Bring history into your home with family heirlooms. Credit: Shutterstock

23. Family Heirlooms

Many of the larger homes in Europe are passed down from generation to generation. Some of the wealthiest families even have a crest. Having a house that is lived in for multiple generations also means that a lot of family heirlooms are left behind. Maybe a father’s sword is displayed on the wall, or a mother’s dress is put behind glass in a frame. Each family is different, and there will be sentimental items that mean something to you.

Older European homes always had hardwood floors. Credit: Shutterstock

22. Hardwood Floors

Most older homes were build with dark hardwood floors, and you will be able to sand and polish it without tearing it up. Whenever you buy an older house, check under the carpet to see if it’s there! This items is practically a must-have since it is an element that you will see in most Scottish homes. Real hard wood can be very expensive, but you can find vinyl flooring that mimics the look of hardwood for a fraction of the price.

Antique trophy collections look amazing on display. Credit: Shutterstock

21. A Trophy and Ribbon Collection

Since many Scottish homes have a preppy theme, it is very common to see sporting trophies displayed in the mud room, den, or “man cave”. You may also see ribbons for equestrian or marksmanship. Some interior designers will go out of their way to create a trophy collection in someone’s home, even if the trophies do not actually belong to the home owner! There is just something cool about a really good antique award. As an added bonus, try to look for antique boxing gloves and other sporting equiptment.

Most European homes have chandelliers. Credit: Shutterstock

20. Chandeliers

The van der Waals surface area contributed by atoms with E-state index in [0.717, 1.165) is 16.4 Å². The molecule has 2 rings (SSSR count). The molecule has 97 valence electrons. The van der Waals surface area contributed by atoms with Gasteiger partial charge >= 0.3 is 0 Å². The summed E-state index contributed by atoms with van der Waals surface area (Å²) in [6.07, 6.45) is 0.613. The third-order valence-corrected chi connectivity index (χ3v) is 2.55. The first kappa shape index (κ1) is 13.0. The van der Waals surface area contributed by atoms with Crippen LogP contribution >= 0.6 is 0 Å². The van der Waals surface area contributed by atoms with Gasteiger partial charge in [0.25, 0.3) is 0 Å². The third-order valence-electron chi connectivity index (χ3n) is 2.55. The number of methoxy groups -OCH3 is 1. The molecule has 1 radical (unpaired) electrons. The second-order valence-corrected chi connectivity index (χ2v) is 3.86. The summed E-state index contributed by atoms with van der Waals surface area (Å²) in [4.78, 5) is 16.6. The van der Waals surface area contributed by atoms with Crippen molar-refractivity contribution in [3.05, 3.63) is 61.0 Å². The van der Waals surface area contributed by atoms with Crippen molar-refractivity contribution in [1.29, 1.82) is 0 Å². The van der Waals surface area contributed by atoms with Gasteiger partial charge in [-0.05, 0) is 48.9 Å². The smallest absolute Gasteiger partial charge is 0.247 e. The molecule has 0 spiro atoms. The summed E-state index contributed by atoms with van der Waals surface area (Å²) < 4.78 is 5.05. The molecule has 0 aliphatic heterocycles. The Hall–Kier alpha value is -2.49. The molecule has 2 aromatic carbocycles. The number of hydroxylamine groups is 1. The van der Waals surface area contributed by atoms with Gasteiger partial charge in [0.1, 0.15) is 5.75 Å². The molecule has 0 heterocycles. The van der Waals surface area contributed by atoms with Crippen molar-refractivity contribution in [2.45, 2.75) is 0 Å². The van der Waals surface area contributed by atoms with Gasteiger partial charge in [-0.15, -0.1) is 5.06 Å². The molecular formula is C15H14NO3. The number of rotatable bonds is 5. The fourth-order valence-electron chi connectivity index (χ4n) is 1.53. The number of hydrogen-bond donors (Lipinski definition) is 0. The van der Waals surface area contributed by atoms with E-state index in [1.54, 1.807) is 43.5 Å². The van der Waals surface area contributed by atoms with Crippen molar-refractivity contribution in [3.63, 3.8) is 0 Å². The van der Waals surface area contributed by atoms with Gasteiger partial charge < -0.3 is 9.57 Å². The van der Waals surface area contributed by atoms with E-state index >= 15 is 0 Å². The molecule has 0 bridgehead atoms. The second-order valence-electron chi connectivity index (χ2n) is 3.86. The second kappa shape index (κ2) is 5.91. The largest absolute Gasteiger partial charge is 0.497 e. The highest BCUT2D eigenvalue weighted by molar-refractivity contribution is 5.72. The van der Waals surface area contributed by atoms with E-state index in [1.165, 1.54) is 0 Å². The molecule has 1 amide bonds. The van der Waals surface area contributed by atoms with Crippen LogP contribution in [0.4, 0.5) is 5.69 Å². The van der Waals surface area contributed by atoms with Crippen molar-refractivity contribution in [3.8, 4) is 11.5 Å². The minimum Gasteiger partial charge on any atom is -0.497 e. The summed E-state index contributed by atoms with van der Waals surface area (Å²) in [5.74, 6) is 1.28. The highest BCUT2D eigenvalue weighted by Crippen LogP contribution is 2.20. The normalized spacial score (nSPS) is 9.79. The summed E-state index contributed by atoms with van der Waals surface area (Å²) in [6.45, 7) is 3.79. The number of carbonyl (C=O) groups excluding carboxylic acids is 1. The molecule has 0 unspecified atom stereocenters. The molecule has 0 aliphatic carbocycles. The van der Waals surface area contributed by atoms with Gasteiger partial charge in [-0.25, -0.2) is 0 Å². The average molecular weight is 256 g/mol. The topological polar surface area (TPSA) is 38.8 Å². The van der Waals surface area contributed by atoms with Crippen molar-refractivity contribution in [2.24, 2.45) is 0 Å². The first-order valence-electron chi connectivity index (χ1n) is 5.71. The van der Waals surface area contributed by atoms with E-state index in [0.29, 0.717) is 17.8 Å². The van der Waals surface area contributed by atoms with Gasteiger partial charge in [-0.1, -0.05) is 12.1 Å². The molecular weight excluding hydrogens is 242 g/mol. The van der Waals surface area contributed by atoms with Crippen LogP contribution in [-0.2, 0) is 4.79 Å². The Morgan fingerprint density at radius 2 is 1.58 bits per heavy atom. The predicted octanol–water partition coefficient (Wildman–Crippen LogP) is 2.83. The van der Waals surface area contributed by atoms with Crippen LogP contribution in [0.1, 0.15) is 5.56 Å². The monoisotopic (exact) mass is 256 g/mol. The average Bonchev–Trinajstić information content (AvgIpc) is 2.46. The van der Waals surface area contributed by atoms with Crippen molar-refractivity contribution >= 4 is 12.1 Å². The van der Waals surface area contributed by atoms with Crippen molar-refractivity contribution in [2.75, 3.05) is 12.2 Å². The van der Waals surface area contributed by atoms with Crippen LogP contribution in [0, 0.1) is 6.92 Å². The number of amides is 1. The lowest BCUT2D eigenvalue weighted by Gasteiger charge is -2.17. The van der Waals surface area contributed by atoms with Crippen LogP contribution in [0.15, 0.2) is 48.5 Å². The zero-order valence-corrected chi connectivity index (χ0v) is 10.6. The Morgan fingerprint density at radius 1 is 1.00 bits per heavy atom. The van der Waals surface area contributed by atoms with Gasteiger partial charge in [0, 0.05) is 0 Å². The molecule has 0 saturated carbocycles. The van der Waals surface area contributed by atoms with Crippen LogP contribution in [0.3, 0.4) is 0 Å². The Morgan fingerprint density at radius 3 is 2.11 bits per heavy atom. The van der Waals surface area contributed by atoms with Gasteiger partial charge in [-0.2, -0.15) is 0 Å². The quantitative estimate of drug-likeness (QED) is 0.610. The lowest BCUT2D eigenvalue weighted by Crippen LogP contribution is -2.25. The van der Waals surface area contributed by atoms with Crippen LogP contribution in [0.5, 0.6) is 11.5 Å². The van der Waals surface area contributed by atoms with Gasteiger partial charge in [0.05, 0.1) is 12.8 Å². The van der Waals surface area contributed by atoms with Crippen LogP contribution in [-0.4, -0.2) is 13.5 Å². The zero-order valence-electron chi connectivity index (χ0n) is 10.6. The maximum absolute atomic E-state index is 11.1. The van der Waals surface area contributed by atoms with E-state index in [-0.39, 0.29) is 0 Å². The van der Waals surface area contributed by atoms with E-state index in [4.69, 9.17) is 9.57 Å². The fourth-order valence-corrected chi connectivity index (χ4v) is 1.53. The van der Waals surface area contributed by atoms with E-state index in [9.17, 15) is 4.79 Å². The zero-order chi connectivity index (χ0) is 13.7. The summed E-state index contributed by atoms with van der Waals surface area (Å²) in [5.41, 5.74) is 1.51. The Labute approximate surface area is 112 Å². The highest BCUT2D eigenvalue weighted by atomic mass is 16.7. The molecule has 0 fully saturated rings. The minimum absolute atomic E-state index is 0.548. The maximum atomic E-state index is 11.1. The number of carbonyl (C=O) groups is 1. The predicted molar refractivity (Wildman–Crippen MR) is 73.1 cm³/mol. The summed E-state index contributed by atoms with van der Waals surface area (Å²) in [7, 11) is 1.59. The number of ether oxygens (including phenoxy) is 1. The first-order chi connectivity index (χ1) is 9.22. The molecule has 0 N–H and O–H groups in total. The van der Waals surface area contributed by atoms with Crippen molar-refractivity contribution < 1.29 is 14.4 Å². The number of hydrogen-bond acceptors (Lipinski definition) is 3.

Every luxurious European home would not be complete without a chandelier. However, before you rush out and buy one, keep a few things in mind. The height of the ceilings and the length of the chain will make a huge difference in the size of your chandelier. You also don’t want anyone to hit their head when they walk under it. If you live in an apartment, for example, you may want to skip this step all together. It truly works best in a house with high ceilings.

Some people really have a knack for mismatching furniture really well. Credit: Pinterest

19. Mismatched Furniture

In most older homes in the United Kingdom, families will have a collection of furniture from all different sources. Some pieces will have been passed down for hundreds of years. Others are bought, received through hand-me-downs, and so on. In America, on the other hand, you will see people with furniture sets that are brand new and match perfectly. If you are trying to achieve that Scottish look, the matchy-matchy sets are a huge no-no. However, if you still want the room to look cohesive, try to at least stick to a similar color story. Lucky for you, it is actually cheaper to find mismatched furniture, anyway. Browse your thrift shops and discount interior design stores like Home Goods to see if you can find anything that catches your eye.

Canopy beds are popular in Europe. Credit: Shutterstock

18. Canopy Beds